Identification and critical appraisal of food service satisfaction questionnaires for use in Nursing Homes: a systematic review

Morgan Pankhurst, Alison Yaxley, Michelle Miller

Research output: Contribution to journalReview articlepeer-review

Abstract

Background
Food service provision in nursing homes is a complex, adaptive system through which multiple stakeholders interface. Organizational stakeholders include staff involved in preparing and delivering meals. Consumer stakeholders are the end users including residents and family. Questionnaires can be an economical and efficient method of measuring food service satisfaction in nursing homes and a powerful quality improvement tool.

Objective
(1) To identify questionnaires that measure food service satisfaction of various stakeholders in a nursing homes and (2) to critically appraise the psychometric properties of identified questionnaires.

Methods
Five electronic databases were searched (Cumulative Index to Nursing and Allied Health Literature, Medline, ProQuest, Scopus, and Cochrane) in April 2020. Data from the eligible studies were extracted, and the psychometric properties were critically appraised using the Consensus-Based Standards for the Selection of Health Measurement Instruments.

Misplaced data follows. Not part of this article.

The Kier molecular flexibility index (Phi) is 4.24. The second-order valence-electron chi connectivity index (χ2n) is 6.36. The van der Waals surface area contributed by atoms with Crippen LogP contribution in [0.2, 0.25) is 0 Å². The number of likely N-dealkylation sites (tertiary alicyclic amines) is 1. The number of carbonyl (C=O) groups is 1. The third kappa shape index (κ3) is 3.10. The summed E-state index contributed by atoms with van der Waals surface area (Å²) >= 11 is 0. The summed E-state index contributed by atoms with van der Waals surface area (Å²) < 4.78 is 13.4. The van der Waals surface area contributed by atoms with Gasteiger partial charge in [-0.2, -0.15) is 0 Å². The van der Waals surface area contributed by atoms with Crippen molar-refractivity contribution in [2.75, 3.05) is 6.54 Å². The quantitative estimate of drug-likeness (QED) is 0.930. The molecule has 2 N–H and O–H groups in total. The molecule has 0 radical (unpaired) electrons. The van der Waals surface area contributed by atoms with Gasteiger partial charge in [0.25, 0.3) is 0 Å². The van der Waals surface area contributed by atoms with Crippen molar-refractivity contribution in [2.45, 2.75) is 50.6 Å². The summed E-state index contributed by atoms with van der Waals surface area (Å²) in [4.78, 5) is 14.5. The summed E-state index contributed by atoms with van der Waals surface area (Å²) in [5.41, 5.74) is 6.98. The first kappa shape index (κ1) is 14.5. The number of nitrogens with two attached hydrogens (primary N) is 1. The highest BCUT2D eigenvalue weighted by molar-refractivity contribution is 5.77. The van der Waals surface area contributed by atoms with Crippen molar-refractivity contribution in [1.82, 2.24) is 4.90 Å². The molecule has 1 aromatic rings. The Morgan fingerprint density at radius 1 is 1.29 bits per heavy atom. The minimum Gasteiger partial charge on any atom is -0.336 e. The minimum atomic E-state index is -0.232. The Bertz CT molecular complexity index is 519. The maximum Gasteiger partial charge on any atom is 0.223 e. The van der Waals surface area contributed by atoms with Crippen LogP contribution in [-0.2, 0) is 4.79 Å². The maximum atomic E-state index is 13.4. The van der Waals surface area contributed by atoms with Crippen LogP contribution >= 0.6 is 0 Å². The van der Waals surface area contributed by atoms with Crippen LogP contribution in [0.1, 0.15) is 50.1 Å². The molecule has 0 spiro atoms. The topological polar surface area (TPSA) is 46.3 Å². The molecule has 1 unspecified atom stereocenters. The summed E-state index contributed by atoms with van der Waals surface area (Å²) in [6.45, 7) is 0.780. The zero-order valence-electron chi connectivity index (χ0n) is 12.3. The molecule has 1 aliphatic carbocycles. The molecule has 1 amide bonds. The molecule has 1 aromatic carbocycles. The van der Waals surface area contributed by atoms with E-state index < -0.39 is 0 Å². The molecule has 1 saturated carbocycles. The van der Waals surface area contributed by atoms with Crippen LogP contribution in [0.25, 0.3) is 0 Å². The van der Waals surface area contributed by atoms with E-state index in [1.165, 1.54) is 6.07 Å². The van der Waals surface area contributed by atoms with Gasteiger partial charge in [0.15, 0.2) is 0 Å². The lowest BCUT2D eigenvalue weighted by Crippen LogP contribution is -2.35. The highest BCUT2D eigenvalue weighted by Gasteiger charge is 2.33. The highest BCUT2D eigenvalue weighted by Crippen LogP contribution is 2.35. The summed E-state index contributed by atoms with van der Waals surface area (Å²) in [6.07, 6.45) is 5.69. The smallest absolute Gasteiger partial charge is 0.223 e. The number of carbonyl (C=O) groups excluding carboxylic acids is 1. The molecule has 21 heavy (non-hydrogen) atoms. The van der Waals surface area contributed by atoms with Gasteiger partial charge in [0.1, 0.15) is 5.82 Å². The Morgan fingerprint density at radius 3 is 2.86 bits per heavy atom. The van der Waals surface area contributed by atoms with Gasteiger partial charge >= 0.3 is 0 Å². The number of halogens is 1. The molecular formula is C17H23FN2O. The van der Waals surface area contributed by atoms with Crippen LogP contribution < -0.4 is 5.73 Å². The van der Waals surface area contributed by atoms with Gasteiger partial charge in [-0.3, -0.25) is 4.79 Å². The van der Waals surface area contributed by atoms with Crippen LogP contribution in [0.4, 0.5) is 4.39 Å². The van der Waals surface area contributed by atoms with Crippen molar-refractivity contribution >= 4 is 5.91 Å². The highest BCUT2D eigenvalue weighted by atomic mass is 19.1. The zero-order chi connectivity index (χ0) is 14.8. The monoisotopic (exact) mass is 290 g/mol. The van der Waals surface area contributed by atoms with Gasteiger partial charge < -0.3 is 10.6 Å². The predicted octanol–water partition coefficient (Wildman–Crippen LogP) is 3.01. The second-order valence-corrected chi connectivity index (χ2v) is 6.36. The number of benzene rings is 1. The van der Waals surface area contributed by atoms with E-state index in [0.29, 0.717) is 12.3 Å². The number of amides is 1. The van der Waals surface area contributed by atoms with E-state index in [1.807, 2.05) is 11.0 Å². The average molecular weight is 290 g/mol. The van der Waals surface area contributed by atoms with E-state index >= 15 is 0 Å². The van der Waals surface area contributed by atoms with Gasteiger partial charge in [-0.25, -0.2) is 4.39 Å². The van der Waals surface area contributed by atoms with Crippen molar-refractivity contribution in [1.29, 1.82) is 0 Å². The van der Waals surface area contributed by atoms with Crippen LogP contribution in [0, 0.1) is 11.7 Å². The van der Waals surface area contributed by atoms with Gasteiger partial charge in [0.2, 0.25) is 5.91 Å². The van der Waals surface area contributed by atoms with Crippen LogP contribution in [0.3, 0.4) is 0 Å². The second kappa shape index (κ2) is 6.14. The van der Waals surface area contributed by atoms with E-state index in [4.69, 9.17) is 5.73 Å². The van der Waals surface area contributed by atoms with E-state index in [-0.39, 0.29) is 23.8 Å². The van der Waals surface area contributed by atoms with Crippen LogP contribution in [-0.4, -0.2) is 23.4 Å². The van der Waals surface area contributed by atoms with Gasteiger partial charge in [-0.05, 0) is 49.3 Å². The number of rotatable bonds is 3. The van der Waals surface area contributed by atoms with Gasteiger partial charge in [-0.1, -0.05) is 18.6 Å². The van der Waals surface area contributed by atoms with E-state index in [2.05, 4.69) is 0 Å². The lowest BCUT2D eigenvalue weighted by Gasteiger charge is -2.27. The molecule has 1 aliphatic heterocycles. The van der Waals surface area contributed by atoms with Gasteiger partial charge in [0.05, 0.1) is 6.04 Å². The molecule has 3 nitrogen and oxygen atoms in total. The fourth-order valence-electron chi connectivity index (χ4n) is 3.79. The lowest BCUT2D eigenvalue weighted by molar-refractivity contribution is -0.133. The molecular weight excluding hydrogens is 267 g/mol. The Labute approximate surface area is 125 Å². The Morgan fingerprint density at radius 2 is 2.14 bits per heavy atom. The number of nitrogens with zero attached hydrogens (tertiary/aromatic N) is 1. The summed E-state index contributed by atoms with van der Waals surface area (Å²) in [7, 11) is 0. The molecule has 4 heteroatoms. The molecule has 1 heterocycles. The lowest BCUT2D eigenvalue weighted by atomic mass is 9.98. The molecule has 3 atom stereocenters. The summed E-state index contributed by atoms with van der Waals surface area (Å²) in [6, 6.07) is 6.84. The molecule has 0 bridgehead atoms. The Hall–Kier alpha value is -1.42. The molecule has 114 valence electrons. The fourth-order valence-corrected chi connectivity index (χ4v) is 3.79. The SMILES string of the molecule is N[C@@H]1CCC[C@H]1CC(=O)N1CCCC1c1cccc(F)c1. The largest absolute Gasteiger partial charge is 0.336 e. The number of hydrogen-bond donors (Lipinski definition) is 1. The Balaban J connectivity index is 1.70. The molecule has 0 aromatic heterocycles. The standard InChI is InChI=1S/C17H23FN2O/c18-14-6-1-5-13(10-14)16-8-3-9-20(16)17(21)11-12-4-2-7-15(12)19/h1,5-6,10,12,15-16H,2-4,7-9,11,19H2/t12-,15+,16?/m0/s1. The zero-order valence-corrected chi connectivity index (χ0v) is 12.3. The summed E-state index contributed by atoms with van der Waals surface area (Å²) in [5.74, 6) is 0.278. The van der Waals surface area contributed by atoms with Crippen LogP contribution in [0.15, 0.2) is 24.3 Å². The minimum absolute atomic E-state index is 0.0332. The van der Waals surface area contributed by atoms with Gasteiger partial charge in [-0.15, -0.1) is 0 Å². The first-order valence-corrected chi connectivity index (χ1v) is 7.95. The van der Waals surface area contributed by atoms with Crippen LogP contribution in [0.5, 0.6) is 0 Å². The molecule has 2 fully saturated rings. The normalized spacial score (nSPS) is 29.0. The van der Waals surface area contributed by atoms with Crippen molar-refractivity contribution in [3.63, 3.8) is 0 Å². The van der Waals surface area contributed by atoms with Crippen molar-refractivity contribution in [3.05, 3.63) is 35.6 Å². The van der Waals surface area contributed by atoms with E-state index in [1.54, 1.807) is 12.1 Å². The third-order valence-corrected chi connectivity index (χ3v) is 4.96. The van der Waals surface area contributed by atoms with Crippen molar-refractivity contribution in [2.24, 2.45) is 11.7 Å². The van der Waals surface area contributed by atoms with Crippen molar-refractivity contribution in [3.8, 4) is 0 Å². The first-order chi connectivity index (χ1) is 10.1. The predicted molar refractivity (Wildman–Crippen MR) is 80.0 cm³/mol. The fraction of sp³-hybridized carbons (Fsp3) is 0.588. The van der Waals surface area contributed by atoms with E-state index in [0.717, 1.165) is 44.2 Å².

Results
This review identified 129 studies that used a questionnaire to measure food service satisfaction in nursing homes. Of those, 107 studies representing 75 unique general nursing home satisfaction questionnaires were excluded for failing to adequately explore aspects related to food service. From the remaining 22 studies, 7 food service satisfaction questionnaires were identified; 5 intended for consumers (residents) and 2 intended for organizational stakeholders (staff). Using the Consensus-Based Standards for the Selection of Health Measurement Instruments quality criteria, most questionnaires had flaws in content validity and construct validity, primarily due to small sample sizes. No questionnaires explored food service satisfaction from the family perspective.

Conclusions
Nursing homes collect satisfaction information for accreditation, marketing, benchmarking, and quality improvement. Although questionnaires are easy to administer, the quality of the data they collect is impacted by the validity and reliability of the questionnaires used. Using unreliable satisfaction data may mean that nursing homes are not accurately able to understand the impact of changes in the system on stakeholder satisfaction.
Original languageEnglish
Pages (from-to)1793-1812.e1
Number of pages21
JournalJournal of the Academy of Nutrition and Dietetics
Volume121
Issue number9
Early online date1 Jul 2021
DOIs
Publication statusPublished - Sep 2021

Keywords

  • Food service satisfaction
  • Residential aged care
  • Nursing homes
  • Psychometric

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